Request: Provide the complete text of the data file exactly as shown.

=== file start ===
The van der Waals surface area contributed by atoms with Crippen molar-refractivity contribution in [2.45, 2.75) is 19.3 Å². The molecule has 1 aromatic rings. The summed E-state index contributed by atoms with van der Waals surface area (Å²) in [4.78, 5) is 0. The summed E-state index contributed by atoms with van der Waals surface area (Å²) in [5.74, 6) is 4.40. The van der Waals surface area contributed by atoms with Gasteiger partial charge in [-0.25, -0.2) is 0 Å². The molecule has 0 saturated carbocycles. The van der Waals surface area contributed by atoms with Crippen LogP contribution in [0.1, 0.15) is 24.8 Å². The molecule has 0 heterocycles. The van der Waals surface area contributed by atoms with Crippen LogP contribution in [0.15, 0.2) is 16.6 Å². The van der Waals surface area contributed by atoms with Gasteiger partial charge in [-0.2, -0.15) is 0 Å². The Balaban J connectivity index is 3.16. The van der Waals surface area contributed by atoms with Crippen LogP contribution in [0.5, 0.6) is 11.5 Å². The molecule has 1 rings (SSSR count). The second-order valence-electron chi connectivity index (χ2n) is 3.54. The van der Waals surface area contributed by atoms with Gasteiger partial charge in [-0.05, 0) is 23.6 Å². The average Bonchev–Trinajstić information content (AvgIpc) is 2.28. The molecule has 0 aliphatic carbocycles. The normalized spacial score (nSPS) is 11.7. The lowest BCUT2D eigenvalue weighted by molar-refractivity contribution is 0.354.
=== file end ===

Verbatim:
The van der Waals surface area contributed by atoms with Crippen molar-refractivity contribution in [2.45, 2.75) is 19.3 Å². The molecule has 1 aromatic rings. The summed E-state index contributed by atoms with van der Waals surface area (Å²) in [4.78, 5) is 0. The summed E-state index contributed by atoms with van der Waals surface area (Å²) in [5.74, 6) is 4.40. The van der Waals surface area contributed by atoms with Gasteiger partial charge in [-0.25, -0.2) is 0 Å². The molecule has 0 saturated carbocycles. The van der Waals surface area contributed by atoms with Crippen LogP contribution in [0.1, 0.15) is 24.8 Å². The molecule has 0 heterocycles. The van der Waals surface area contributed by atoms with Crippen LogP contribution in [0.15, 0.2) is 16.6 Å². The van der Waals surface area contributed by atoms with Gasteiger partial charge in [-0.2, -0.15) is 0 Å². The Balaban J connectivity index is 3.16. The van der Waals surface area contributed by atoms with Crippen LogP contribution in [0.5, 0.6) is 11.5 Å². The molecule has 1 rings (SSSR count). The second-order valence-electron chi connectivity index (χ2n) is 3.54. The van der Waals surface area contributed by atoms with Gasteiger partial charge in [-0.05, 0) is 23.6 Å². The average Bonchev–Trinajstić information content (AvgIpc) is 2.28. The molecule has 0 aliphatic carbocycles. The normalized spacial score (nSPS) is 11.7. The lowest BCUT2D eigenvalue weighted by molar-refractivity contribution is 0.354.